In 1975, the state of Arkansas was tapped by the federal government to be one of four main entry points for Indochinese refugees. The presence and availability of the facilities at Fort Chaffee, located adjacent to Fort Smith (Sebastian County), made it an ideal location for processing tens of thousands of Indochinese seeking refuge from their war-torn country. When the United States evacuated its remaining personnel from Vietnam in the spring of 1975, it left in its wake a wide segment of the Indochinese population who had assisted the American military and political effort. Without the American presence, they were left vulnerable to retaliation by the North Vietnamese government. Many fled in the days and weeks leading up to the …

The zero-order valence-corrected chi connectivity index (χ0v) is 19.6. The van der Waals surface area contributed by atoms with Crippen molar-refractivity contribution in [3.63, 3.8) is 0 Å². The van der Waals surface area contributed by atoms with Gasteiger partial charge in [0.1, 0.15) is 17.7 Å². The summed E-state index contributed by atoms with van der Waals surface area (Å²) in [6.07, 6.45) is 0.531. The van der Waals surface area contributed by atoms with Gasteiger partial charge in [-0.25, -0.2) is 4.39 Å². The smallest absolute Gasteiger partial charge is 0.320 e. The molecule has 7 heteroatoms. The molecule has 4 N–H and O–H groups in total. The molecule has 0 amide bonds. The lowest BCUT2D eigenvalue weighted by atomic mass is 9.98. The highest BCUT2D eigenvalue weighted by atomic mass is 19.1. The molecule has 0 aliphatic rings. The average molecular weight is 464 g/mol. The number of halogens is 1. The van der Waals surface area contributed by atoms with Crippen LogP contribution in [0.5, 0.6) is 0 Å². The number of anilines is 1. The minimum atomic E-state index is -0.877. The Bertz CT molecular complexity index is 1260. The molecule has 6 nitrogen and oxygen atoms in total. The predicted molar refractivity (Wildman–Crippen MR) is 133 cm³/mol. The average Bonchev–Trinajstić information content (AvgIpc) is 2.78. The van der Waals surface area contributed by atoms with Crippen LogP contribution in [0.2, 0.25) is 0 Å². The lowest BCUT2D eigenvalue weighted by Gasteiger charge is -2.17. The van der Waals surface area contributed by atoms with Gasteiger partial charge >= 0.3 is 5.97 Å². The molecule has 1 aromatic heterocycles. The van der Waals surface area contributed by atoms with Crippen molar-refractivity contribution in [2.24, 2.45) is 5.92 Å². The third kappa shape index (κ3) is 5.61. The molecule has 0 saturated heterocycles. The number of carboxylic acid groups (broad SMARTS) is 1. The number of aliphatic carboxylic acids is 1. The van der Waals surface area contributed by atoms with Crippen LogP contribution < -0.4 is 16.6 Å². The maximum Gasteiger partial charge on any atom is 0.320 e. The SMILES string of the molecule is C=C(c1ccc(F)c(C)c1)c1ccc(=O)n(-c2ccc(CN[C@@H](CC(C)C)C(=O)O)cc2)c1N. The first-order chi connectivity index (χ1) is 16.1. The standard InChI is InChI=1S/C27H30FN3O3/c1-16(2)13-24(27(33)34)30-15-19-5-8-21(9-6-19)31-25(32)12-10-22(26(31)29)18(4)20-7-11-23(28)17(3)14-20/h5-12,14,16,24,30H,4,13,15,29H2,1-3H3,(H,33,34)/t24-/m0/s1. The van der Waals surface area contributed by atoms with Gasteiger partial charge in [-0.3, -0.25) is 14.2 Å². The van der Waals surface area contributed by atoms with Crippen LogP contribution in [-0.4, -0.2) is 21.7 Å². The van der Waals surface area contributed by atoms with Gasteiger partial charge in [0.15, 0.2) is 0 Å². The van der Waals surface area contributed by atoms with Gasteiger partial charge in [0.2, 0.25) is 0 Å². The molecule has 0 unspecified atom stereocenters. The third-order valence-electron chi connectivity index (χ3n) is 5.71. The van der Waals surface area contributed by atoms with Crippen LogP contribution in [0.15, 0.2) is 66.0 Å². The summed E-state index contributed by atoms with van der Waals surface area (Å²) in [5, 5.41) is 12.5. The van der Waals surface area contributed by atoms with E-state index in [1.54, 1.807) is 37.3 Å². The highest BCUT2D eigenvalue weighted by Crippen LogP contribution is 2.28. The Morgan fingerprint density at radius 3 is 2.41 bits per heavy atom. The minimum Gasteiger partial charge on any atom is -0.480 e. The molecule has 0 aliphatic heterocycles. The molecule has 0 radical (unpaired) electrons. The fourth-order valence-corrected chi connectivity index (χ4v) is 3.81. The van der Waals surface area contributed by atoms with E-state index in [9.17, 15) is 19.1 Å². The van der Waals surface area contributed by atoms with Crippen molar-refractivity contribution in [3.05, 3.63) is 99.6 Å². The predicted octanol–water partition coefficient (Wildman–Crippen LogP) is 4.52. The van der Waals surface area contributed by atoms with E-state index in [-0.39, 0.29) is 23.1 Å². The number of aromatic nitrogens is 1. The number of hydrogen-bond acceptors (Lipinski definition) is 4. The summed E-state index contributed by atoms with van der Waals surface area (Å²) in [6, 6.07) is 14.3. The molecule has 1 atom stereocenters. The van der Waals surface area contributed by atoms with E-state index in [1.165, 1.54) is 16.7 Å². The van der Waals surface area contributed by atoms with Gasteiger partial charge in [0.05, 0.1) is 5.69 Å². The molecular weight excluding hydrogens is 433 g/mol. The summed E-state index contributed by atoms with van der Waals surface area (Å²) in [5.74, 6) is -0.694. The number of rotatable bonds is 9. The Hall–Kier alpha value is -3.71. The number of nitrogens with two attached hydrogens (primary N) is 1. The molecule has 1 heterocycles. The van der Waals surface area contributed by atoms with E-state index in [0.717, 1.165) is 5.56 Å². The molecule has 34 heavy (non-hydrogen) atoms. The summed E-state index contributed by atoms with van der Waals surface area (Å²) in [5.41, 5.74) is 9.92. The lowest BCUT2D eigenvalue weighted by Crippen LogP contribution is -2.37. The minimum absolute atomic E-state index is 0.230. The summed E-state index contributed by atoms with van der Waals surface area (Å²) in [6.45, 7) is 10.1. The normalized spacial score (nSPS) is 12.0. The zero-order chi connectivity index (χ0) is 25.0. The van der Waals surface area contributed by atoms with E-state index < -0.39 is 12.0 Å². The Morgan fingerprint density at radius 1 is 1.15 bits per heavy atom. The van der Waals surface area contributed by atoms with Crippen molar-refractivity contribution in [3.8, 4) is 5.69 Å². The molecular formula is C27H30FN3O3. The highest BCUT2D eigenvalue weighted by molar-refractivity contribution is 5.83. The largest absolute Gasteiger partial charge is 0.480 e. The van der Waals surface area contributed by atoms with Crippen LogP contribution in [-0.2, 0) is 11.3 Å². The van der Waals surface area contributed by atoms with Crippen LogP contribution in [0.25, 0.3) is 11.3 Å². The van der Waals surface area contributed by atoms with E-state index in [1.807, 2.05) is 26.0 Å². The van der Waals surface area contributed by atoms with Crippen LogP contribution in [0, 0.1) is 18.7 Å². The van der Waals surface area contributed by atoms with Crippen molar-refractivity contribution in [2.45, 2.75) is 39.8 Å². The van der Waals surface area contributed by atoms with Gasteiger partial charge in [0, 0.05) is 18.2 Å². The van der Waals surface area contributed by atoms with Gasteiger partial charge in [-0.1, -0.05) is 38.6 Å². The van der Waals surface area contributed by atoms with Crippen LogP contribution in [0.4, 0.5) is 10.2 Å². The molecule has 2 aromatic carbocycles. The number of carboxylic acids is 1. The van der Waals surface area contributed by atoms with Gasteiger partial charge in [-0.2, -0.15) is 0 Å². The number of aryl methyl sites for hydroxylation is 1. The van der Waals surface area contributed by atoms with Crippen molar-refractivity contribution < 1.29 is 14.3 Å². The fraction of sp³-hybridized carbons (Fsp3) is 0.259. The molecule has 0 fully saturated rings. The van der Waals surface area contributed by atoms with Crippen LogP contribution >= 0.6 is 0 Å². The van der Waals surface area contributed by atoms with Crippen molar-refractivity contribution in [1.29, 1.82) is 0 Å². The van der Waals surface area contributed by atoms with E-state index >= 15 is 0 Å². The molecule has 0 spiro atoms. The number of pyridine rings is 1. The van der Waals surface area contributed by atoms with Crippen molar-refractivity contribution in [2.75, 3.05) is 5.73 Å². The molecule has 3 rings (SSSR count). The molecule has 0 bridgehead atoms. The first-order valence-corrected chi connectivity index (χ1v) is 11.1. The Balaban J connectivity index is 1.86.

Japanese American Relocation Camps

After Japan’s surprise attack on Pearl Harbor, Hawaii, on December 7, 1941, and America’s subsequent declaration of war and entry into World War II, President Franklin D. Roosevelt established the War Relocation Authority (WRA), which selected ten sites to incarcerate more than 110,000 Japanese Americans (sixty-four percent of whom were American citizens). They had been forcibly removed from the West Coast, where over eighty percent of Japanese Americans lived. Two internment camps were selected and built in the Arkansas Delta, one at Rohwer in Desha County and the other at Jerome in sections of Chicot and Drew counties. Operating from October 1942 to November 1945, both camps eventually incarcerated nearly 16,000 Japanese Americans. This was the largest influx and incarceration …

Jerome Relocation Center